Civil War: The Battles of South MountainFox's GapTurner's GapCrampton's GapFrostown Gap
Park Info: George TownsendGathlandWashington MonumentAT NorthAT South
Park Tours: South Mountain State Battlefield Driving TourFox's Gap Walking Trail

 

South Mountain State Battlefield Driving Tour

Begin at Washington Monument State Park in the upper parking lot. There is a small fee to enter the park. Total distance for the tour is approximately 22.6 miles. Most of the roads traveled are narrow historic roads. Please drive carefully, and plan on at least 90 minutes.

One of the two museums on the route is located in the small building in the upper parking area. On display are several artifacts related to the Battle of South Mountain and the Washington Monument. Hours of operation are 9:00 AM to 4:30 PM, Thursday through Monday from May 1st through October 31st.

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Stop 1: Washington Monument is located at the top of the hill. The trail is east of the museum. It is a moderate climb of about 1/4 mile. The site offers a good view of Boonsboro. The monument was constructed on July 4th, 1827 by citizens of Boonsboro. At the time of the battle it had fallen into disrepair, and was only about 1/2 its present height. Prior to the battle of South Mountain, Lee’s Chief of artillery, E.P. Alexander, saw people moving around on what he termed, “a pile of rubble.” Thinking these people might be Union observers, he instructed several sharpshooters to accompany him up the mountain to remove these observers from their vantage point. Once he got closer, he realized they were some local civilians trying to see the battle. Confederate troops used this site to signal information to Confederate troops located in Boonsboro. During the Battle of Antietam two days later, Federal troops would also use this location to relay information from the battlefield to Frederick, Maryland, where it would be telegraphed to Washington, DC.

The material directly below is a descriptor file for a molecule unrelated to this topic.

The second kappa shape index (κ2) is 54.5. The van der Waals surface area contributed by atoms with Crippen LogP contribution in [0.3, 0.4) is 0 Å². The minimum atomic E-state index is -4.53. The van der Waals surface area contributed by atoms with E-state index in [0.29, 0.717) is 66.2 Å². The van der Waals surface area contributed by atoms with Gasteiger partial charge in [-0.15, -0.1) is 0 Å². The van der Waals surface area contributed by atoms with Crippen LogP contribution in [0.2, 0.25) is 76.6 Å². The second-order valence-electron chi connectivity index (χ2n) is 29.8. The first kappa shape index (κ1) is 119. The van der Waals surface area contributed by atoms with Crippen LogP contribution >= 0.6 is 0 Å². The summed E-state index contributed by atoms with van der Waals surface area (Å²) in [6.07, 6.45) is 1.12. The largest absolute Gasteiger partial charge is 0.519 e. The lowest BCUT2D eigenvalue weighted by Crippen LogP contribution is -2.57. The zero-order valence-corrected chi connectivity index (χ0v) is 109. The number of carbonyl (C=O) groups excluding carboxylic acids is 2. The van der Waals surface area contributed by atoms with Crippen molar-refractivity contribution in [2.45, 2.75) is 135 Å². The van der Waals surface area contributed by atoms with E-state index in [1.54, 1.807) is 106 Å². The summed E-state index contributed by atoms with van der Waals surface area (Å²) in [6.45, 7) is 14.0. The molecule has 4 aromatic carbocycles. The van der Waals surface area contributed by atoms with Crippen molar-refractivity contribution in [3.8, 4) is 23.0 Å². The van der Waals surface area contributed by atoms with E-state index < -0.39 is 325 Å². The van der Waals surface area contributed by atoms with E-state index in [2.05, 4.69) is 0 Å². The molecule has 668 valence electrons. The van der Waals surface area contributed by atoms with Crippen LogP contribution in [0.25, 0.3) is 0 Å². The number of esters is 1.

Follow the park road to the park entrance. The building on the right is the park headquarters. There is a nice display of artillery artifacts on display inside the office and you may also pick up more detailed park information and maps at the office.

0.0 miles: Turn left onto Monument Road.

0.3 miles: Turn right onto Michael Road.

0.4 miles: Turn right onto Frostown Road.

1.2 miles, Stop 2: Confederate left flank. This is the position of the 6th Alabama. Rhodes' Alabama brigade was deployed to the south, stretching across the valley for about 1/2 mile. At the time of the battle most of this valley was clear of vegetation. A few hundred feet to the east is a small hump in the road. This was the position of the Federal line. Most of the fighting at Turner's Gap occurred along and to the rear (west) of this Confederate line, and around the distant hill to the south (best seen during winter).

To your left are the ruins of the widow Main house. Most of South Mountain Battlefield remains private property. Please do not trespass.

2.2 miles, Stop 3: This was the center of the Federal line prior to its assault up the valley. Mead’s Pennsylvania troops were deployed along the road just traveled. Hatch’s New Yorkers to your front. At the time of the battle, most of the ground to your right was clear of vegetation. The J. Gabber farm is to your left, and both the house and barn received damage from artillery during the battle.

Turn left (The road to your right will take you to Turner's Gap; however, it is a steep, dirt road that may not be passable during bad weather.)

2.7 miles: Turn right onto Mt. Tabor Road.

2.8 miles, Stop 4: Turn left onto Station Road.

The site of Mt. Tabor Church is on your left. This was the site of General Hooker's headquarters. The church was destroyed by fire after the war but the graveyard still remains.

Return to Mt. Tabor Road and turn left.

3.8 miles: This is the town of Bolivar. Both houses on each side of the road existed at the time of the battle. Turn Right.

4.7 miles, Stop 5: The stone house to your left was occupied by the D. Beachley family. At 5:30PM the Iron Brigade advanced up the valley with the 19th Indiana and 2nd Wisconsin on the south side of the road, and the 7th and 6th Wisconsin on the north side of the road. About 1/4 mile to the west was Colquitt's Confederate Brigade. Fighting continued in the fields just to your west for several hours. This fight was one of the few Confederate successes during the battle.